After yesterday's amazing report that three women, all missing for a decade, were found alive, reports are emerging about the women's histories before their abductions -- and in at least two cases, it seems like more should have been done to try and find them.
No Amber Alert was issued the day Gina DeJesus went missing in 2004, because no one saw her abduction. This angered her father, Felix DeJesus. He said Amber Alerts should be issued for any child, whether police believe they've run away or been kidnapped.
Meanwhile, Michelle Knight's disappearance in 2002 was treated with even less concern.
Michelle's life had been on a downward spiral since she was assaulted at school at the age of 17, according to her mother. She got pregnant soon afterward and ended up losing custody of her son. When she disappeared on the day of a custody hearing, police theorized that she had left voluntarily because she was upset about the custody battle:
The Cleveland police's missing-person report detailing Michelle Knight's disappearance is brief, stating that she had a mental condition and frequently was confused by her surroundings. She was last seen at a cousin's house near West 106th Street and Lorain Avenue, the report states.
Despite the police report, her mom was convinced that her daughter had been kidnapped, and continually canvassed the city looking for her daughter, even after she moved away from Cleveland. Tragically, Michelle's mother is still waiting to reunite with her daughter -- police haven't even told her how to get in contact with Michelle, now that she's out of the hospital.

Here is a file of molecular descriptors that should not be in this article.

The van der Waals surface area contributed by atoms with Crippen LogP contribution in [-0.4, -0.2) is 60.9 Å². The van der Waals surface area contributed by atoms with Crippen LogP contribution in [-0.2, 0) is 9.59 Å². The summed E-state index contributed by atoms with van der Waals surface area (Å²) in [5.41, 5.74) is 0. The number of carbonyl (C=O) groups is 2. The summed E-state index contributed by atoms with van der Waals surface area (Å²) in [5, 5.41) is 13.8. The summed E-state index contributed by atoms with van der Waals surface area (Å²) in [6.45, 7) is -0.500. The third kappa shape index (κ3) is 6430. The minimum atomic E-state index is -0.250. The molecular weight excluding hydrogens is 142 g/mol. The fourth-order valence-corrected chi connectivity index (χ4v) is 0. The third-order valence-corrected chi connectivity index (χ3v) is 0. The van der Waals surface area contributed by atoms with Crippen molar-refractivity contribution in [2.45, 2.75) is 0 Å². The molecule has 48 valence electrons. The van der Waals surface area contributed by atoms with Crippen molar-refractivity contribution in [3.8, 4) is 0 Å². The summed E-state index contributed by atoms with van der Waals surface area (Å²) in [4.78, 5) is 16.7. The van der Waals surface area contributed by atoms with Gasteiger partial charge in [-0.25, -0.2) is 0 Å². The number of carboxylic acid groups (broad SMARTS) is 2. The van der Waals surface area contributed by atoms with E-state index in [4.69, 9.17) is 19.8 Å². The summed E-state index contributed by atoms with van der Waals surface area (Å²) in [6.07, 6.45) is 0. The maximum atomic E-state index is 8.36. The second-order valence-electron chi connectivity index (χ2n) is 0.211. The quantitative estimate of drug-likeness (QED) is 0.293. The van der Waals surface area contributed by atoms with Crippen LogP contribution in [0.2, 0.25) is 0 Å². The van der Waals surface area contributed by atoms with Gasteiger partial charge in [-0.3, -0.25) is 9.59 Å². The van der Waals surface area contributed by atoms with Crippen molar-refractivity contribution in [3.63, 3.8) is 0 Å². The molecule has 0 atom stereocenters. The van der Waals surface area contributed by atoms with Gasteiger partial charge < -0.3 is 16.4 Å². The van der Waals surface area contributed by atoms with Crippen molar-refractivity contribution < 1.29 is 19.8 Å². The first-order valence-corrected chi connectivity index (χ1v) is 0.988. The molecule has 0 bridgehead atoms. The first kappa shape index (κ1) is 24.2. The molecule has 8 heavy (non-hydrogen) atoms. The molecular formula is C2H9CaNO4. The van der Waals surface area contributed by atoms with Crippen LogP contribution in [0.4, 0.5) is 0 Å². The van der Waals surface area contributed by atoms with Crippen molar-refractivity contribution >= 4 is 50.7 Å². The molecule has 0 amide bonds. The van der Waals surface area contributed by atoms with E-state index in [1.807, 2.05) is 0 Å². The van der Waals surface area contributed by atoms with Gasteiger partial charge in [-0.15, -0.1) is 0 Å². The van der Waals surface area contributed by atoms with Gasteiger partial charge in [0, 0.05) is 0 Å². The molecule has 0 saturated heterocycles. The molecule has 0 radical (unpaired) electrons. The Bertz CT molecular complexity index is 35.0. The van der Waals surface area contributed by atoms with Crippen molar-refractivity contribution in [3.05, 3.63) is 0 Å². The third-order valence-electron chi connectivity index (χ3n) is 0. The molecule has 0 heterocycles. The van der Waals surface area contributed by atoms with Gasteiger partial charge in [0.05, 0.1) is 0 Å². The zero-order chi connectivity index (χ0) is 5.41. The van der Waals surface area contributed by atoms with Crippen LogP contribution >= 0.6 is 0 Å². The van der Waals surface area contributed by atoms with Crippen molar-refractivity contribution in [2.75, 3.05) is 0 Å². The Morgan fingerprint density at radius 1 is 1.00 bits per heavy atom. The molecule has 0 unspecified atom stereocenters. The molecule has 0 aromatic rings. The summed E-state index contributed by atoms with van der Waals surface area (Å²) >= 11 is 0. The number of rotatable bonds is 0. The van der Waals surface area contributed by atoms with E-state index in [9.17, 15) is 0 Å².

In both of these cases, the women's parents were certain that their daughters had been abducted, while police seemed to take their disappearance far less seriously. This has to make you wonder about all the other missing women out there who are treated like runaways. Often, we see their parents on the news, swearing up and down that their daughters never would have left on their own. Perhaps it's time for detectives to begin taking these parents more seriously.
I'm also interested in Felix DeJesus's belief that even runaways deserve an Amber Alert. As a parent, I'd want the same for my child, but I could also see Amber Alerts being issued all day, every day if runaways were included, and I'm not sure they'd have the same impact on the public that they do now.
What do you think about the way these women's disappearances were handled? Should police have done more to find them? Why do you think police seemed so unconcerned about these missing women?